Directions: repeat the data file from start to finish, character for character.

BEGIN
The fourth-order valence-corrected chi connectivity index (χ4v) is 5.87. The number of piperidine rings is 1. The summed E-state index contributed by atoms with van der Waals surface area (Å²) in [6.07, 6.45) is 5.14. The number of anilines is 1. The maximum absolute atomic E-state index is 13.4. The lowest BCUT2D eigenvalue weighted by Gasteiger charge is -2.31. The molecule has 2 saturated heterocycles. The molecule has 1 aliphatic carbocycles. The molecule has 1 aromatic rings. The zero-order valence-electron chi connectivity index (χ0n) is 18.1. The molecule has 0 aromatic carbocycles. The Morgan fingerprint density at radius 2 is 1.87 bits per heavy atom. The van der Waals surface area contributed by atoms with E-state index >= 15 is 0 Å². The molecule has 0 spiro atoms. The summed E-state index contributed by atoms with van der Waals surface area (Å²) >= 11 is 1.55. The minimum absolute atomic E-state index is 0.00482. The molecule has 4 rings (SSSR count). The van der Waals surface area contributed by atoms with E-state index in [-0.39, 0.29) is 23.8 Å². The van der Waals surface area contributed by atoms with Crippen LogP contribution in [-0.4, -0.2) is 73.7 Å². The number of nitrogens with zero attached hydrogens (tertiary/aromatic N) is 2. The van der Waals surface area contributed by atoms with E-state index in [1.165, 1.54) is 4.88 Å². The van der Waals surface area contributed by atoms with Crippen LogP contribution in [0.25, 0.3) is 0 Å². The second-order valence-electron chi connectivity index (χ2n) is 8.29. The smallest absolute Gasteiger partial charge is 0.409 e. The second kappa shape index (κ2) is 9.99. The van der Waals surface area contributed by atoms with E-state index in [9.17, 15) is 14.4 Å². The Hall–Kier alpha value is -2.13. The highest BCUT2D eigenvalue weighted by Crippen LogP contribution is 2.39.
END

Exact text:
The fourth-order valence-corrected chi connectivity index (χ4v) is 5.87. The number of piperidine rings is 1. The summed E-state index contributed by atoms with van der Waals surface area (Å²) in [6.07, 6.45) is 5.14. The number of anilines is 1. The maximum absolute atomic E-state index is 13.4. The lowest BCUT2D eigenvalue weighted by Gasteiger charge is -2.31. The molecule has 2 saturated heterocycles. The molecule has 1 aliphatic carbocycles. The molecule has 1 aromatic rings. The zero-order valence-electron chi connectivity index (χ0n) is 18.1. The molecule has 0 aromatic carbocycles. The Morgan fingerprint density at radius 2 is 1.87 bits per heavy atom. The van der Waals surface area contributed by atoms with E-state index >= 15 is 0 Å². The molecule has 0 spiro atoms. The summed E-state index contributed by atoms with van der Waals surface area (Å²) >= 11 is 1.55. The minimum absolute atomic E-state index is 0.00482. The molecule has 4 rings (SSSR count). The van der Waals surface area contributed by atoms with E-state index in [-0.39, 0.29) is 23.8 Å². The van der Waals surface area contributed by atoms with Crippen LogP contribution in [-0.4, -0.2) is 73.7 Å². The number of nitrogens with zero attached hydrogens (tertiary/aromatic N) is 2. The van der Waals surface area contributed by atoms with E-state index in [1.165, 1.54) is 4.88 Å². The van der Waals surface area contributed by atoms with Crippen LogP contribution in [0.25, 0.3) is 0 Å². The second-order valence-electron chi connectivity index (χ2n) is 8.29. The smallest absolute Gasteiger partial charge is 0.409 e. The second kappa shape index (κ2) is 9.99. The van der Waals surface area contributed by atoms with E-state index in [9.17, 15) is 14.4 Å². The Hall–Kier alpha value is -2.13. The highest BCUT2D eigenvalue weighted by Crippen LogP contribution is 2.39.